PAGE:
But let’s call this what it is. What it really is. It’s cunt signalling. If they can use a dismissive little phrase to say that giving a shit about other humans is somehow invalid and pathetic, let’s have one for them. Cunt signalling. When you scoff at the idea that someone wouldn’t incinerate millions in a nuclear first strike: cunt signalling. When you tell people that actually taxing the rich more doesn’t raise significantly more money and therefore, let them keep it all, after all, it’s their money: cunt signalling. When you say that, actually, the best thing to do for the poor is to let them suffer, cut off their benefits, sanction them, stop them from getting the help they need, make it harder and harder to jump through the hoops they need to in order to be kept alive (and if a few of them drop dead in the process, well, so be it, lessons will be learned, and so on): cunt signalling.

Every time you see the phrase “virtue signalling”, used sincerely, it means that person wants you to know they’re a cunt. They’re telling you they’re a cunt. They are cunt signalling, very clearly. They don’t care about others and they want you to know that, because they’re proud of it. Happy to hate. Proud of hatred. Proud to be scum.

As soon as those two words come together, everything else disappears.

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Posted by on June 3, 2017 in Uncategorized


What I run about when I think I’m thinking about running

I started running about half a year ago. It hurts. That’s the main thing. I don’t do it because I enjoy the buzz you get afterwards, and I don’t do it because it’s made me lose weight, or gives me time to myself, or gets me out of the house in the fresh air. I do it because it hurts. It’s monotonous, and repetitive, and hurts. I do it because I’m trying to teach myself to get through the bit that hurts and get to the bit where it feels okay again and you can carry on and forget that there was a voice inside your head telling you to give up and go home – or you can remember that voice, and remember that you told it to fuck off, you weren’t ready to quit yet, you wanted to carry on. I run because it hurts, and you get through the hurt, and you learn about how much of the pain you can take, then you learn that pain is information, nothing more or less, and that you can treat it with the contempt of anything else you might be told by anyone, anywhere.

You run because you want to run. You don’t go anywhere and you don’t see anything. You travel from one place to another, through the place in between, and you pass by other lives on the way, or they pass by you, like passengers on a train watching you run, and you watch the train pass under the road beneath you and you keep your eyes up ahead, where there is only grey pavement and there is only the road in front of you, where there is more pain, and you keep going, because you want to, because you have to, because some kind of arbitrary measuring point in metric or imperial distance is up there, waiting for you, or some unit of time has to be clocked off.

There is music playing, though you don’t hear it. You feel the music in your body and you feel it playing around you. You hear the rhythm of your feet, tapping out the same sound and the same sound and the same sound and the same sound, and you feel your breath boiling through your chest and the spit whirling around your face, and it reminds you of a song you once heard, or used to play, and takes you to the place where you used to listen to it, or of the time when you used to play it, maybe a summer, 1996, and the room where you used to live, and the people you knew, and the people who were there and seemed so important and are now gone, all of them, some in the ground and some just to other places – they could be around the next corner, waiting for you, but they won’t be, and they’re gone forever, just like the memory you have of the song you heard, which is slipping away, slipping from your grasp, like your sweat into the wind. Keep running.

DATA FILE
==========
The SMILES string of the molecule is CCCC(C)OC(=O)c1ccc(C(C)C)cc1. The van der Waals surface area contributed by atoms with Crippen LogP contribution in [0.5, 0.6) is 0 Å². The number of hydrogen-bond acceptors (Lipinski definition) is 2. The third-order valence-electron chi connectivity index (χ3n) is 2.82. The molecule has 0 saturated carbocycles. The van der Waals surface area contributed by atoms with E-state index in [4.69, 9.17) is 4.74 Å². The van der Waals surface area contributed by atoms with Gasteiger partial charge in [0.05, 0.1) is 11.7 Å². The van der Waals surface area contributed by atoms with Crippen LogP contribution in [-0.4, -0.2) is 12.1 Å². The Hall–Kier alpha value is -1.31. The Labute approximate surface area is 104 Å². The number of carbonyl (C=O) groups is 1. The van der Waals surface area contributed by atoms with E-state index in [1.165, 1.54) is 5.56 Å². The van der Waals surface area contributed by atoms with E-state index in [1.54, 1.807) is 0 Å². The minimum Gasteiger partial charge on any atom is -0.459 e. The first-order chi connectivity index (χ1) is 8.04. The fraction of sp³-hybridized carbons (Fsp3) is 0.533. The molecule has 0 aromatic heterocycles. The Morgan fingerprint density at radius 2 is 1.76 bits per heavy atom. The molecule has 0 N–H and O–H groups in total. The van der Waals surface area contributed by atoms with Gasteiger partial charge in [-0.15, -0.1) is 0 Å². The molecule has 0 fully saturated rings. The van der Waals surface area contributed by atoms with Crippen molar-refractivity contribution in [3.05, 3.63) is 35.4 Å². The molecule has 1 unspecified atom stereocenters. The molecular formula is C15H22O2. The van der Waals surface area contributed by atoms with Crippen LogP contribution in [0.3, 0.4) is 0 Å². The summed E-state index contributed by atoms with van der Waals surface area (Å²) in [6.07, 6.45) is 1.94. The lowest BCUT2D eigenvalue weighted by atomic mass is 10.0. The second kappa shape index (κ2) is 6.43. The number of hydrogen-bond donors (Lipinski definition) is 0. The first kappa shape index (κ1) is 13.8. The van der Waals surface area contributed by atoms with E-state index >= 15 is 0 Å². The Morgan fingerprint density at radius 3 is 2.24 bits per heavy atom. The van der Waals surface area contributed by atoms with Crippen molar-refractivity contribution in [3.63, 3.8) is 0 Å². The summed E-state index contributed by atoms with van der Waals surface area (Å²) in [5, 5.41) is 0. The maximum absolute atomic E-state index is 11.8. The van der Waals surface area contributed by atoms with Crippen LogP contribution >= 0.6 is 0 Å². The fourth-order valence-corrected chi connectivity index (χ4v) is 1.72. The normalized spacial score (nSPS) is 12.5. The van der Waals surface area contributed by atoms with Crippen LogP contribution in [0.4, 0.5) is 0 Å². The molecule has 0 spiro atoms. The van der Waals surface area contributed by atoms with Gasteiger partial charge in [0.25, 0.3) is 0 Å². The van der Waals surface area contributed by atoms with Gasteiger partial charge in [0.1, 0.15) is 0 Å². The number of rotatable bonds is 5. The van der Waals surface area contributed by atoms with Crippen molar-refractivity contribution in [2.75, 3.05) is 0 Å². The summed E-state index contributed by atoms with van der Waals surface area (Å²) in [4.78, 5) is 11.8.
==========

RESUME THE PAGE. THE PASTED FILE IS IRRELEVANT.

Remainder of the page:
Run. I used to think people who ran were running from something, something they wanted to forget, but I don’t think that’s the case anymore; I think they were probably most likely running towards something. You’re always running forward, always making some kind of progress, always putting one foot in front of the other, if you’re not going anywhere it doesn’t matter, you’re always making some kind of change. Change is possible. Your muscles get stronger, your endurance gets better, your speed increases, your tolerance of the pain gets better. You get better at the thing you’re doing. Unlike so many other places in life, you can improve, you can do the same thing again and again and it gets better rather than stagnating; you can actually change and be better at something than you were before. You can be better. You can be the person you want to be. You can find something, somewhere, anything, where you’re able to make a difference to yourself. You can run. You can get through the pain. You can do it.

Then you retreat back into ordinary life, and you’re still the same person, and your progress can’t be measured, or if anything you’re getting worse, and other people judge you and find that you’re not good enough and that you could be better. People tell you when to run and stop. People tell you what you should be doing and they try to encourage you to do things you don’t want to do, or to be a different person so that you would do things the way they would do them rather than the way you would do them, not that they’re trying to tell you how to do anything, but don’t do it that way, do it this way. People tell you that you could be better. People tell you that you’re getting worse. People tell you that you’re letting them down. People tell you that, unfortunately, they’re going to have to use the word unfortunately, and then the rest of the sentence doesn’t ever matter, because you’re looking at yourself sitting in a chair in a room with the door closed and you’re looking through the wrong end of a telescope, and everything seems to be getting darker. Unfortunately.

But there is no unfortunately when you’re running. You just run. You get on with it. You get better all the time. The road keeps coming to you and you keep coming to it.

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Posted by on February 17, 2017 in Uncategorized